China is well on its way to becoming the world’s largest economy. While this in itself is not news, the focus on China’s path to that economic super status often overshadows the fact that it is gaining an ever greater share in the global financial markets. And, even more importantly, its influence on the performance of those markets.
China is now the world’s second largest economy, with nominal GDP at almost USD 13 trillion. This year, the country will overtake the Eurozone as a whole in GDP terms. And in 2019 and 2020, it is expected to account for almost 30% of total world economic growth, almost three times as much as the United States. And despite being in the midst of transitioning from an investment-led to a services-driven economy, China still makes up the bulk of global demand for commodities.
When you look at these numbers, it’s no surprise that China packs quite a punch on the global bond and stock markets. But that’s not all. China’s direct presence in the those markets is also gradually increasing. The Chinese A-shares market, comprising the Shanghai and Shenzhen exchanges, has already surpassed the stock markets in Japan and Hong Kong by market capitalization.
The weight of Chinese mainland stocks in the leading indices has increased significantly. This year, the weight of A-shares in the MSCI Emerging Markets Index has shot up from almost nothing to 4%. In time, this may increase to 17%. For the sake of completeness, this is on top of the 30% weight of Chinese stocks listed in Hong Kong.
We see a similar trend in fixed income markets. Chinese bonds were included in the market-leading benchmark for global bonds – the Bloomberg Barclays Global Aggregate Index – for the first time in April this year. Over a period of 20 months, over 360 Chinese names will be added, giving China a significant weight in the index. In addition, the inclusion of Chinese bonds is expected to help further open up China’s capital market.
Theoretically, this will make it easier for foreign parties to enter the Chinese market, as well as enable them to realize more diversification and use a larger universe of instruments, i.e. derivatives, to manage portfolios. At least as important, however, is the even greater influence it will give Chinese markets on the global markets. Movements in Chinese yields and liquidity are becoming increasingly relevant.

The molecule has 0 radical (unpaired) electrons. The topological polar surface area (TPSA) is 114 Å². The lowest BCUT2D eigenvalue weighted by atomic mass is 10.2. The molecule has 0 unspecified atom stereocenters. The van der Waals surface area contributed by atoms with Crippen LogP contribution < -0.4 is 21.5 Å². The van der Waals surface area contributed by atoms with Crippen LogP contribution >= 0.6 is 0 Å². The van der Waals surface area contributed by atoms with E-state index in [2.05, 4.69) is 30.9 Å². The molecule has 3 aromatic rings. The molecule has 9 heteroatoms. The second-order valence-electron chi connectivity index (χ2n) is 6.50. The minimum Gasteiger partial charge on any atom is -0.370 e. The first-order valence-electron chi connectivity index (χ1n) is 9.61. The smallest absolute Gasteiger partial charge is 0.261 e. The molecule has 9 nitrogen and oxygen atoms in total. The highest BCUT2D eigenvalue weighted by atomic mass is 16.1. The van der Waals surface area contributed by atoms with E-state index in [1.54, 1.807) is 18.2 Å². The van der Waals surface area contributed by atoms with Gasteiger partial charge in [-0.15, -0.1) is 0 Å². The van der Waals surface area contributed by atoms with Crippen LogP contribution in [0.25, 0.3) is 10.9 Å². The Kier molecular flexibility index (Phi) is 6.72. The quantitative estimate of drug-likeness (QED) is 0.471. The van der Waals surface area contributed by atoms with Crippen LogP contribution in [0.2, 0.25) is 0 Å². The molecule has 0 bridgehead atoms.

China’s increasing share in both the global economy and stock markets is also driving its correlation with key market indicators. Which is precisely what the graph above shows. The MSCI Emerging Markets Index (and also other indices such as the MSCI World Index) has moved very much in tandem with the Chinese 10-year yield in recent years. We often see a similar pattern for the 10-year yield in the US.
The more the Chinese yield is driven by market factors, the more that yield reflects investor expectations – for example, regarding future growth. The situation for liquidity is similar. The graph below shows the very high correlation between the changes in the balance sheet size of China’s central bank and the changes in global stock prices.
Of course, we shouldn’t overestimate China’s impact on (the health of) financial markets (which is confirmed in part by the above graph). China does not have a truly open capital market and its economy remains a relatively closed one, with a lack of free market structures. China’s share in most of the leading indices is still small.
Nevertheless, it cannot be denied that China’s influence – including financial markets – is gradually increasing. More attention for and research into the relationship between China and the markets is therefore a must. Even though, given the sometimes opaque nature of Chinese data, that’s easier said than done.